Are You a Slave to the Scales?

How are you tracking your progress? Do you solely rely on the number on the scale as an indicator of your success? Weight loss is unpredictable and can fluctuate daily depending on various factors such as hormones, salt intake, fluid intake and digestion. Fat loss is a lot more predictable however it is not as easy to accurately track yourself.

I know how dis-heartening it can be to do everything perfectly one week only to step on the scales and see no change or worse - your weight has gone up! Look at the graph below; point 3 on the weight loss line is where a lot of us would claim the diet wasn’t working and give up.

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Yes, the scales are important however they should never be the only indicator of progress on your fat loss or muscle gain journey! It is essential that we use other methods in addition to the scales in order to track progress. I recommend tracking the following alongside weight:

1. Body composition - Pound for pound muscle weighs more than fat. Weight may therefore increase even though aesthetically you will look leaner. Take weekly progress pictures and compare them when weight-loss plateaus. You may be astonished at the changes!

2. Mood - The saying “eat crap feel crap” is true. We all have days where our mood is low, and we lack motivation however eating a shed load of cake and biscuits isn’t going to make us feel any better! Instead, think about why you are feeling the way you are and address the issue instead of turning to food.

For females, your menstrual cycle can affect the number on the scale. My weight canfluctuate between 1-3kg! This is not fat gain but a result of fluctuations in hormones and subsequent water retention. My advice is to anticipate this and not to stress when it happens.

3. Sleep - Nutrition and sleep are closely related. We all know what it feels like to have a poor night’s sleep. When we sleep our body secretes hormones, which facilitate growth and repair. If we get a poor night’s sleep it can affect recovery (Dattilo et al., 2011) and undermine weight loss effort (Nedeltcheva et al., 2010). When we are tired our body instinctively seeks energy through food, and foods which provide instant energy tend to be high in sugar. We also tend to move around less to save energy when tired. Try tracking your sleep using an app like ‘Sleep Cycle’ or keep a sleep journal noting what affects your sleep.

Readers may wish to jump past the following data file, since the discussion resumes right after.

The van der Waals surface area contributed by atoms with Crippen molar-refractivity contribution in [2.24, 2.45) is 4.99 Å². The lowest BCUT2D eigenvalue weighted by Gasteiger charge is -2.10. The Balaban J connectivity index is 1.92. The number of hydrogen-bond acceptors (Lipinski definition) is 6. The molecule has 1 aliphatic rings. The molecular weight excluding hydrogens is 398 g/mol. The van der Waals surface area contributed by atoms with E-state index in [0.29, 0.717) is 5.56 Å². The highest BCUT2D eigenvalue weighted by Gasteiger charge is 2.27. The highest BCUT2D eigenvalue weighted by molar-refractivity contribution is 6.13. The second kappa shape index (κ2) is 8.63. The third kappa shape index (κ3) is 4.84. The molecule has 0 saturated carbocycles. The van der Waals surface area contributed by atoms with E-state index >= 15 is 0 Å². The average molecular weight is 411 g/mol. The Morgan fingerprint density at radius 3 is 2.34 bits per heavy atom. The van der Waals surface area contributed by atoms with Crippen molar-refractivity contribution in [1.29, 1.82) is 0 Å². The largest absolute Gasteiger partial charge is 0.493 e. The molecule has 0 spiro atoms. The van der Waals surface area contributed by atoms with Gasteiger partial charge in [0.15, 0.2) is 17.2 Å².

4. Performance in the gym - Are your lifts going up and your metcon times going down? This is progress! Track your performance using either your gym’s programming software (e.g Wodfiy) or keep a training diary.

5. Recovery from exercise - A diet containing adequate protein comprising a variety of sources, e.g. chicken, eggs, fish, red meat, beans and legumes, nuts and seeds aids in recovery and helps to facilitate muscle growth / repair following exercise.

Are your DOMS (Delayed Onset Muscle Soreness) reducing? Do you feel like you can push harder through workouts even after a gruelling session? You may not have considered this as progress, but it is!

6. Confidence - Putting on an item of clothing on that was once too tight or receiving compliments from a friend is a testament to progress! We all know the difference a compliment can make to our day therefore accept compliments graciously as evidence of your excellent progress, and don’t be afraid to give them out to other people to let them know their hard work and consistency is paying off!

7. Skin - Maintaining hydration and having a well-balanced diet full of micronutrients (fruit and vegetables) can potentially improve skin quality and complexion. Look back on progress pictures to pick up on subtle changes in complexion.

The list speaks for itself; don’t get hung up on a number and let it ruin all of your hard work! If weight loss plateaus then don’t panic - stay consistent with your nutrition and look at some of the other markers to help monitor the progress you are making. The seven factors listed are also far more than just indicators for weight loss / gain – they are markers for improvement in overall health and general well-being.

HEATHER MAIR - CFS NUTRITION MENTOR

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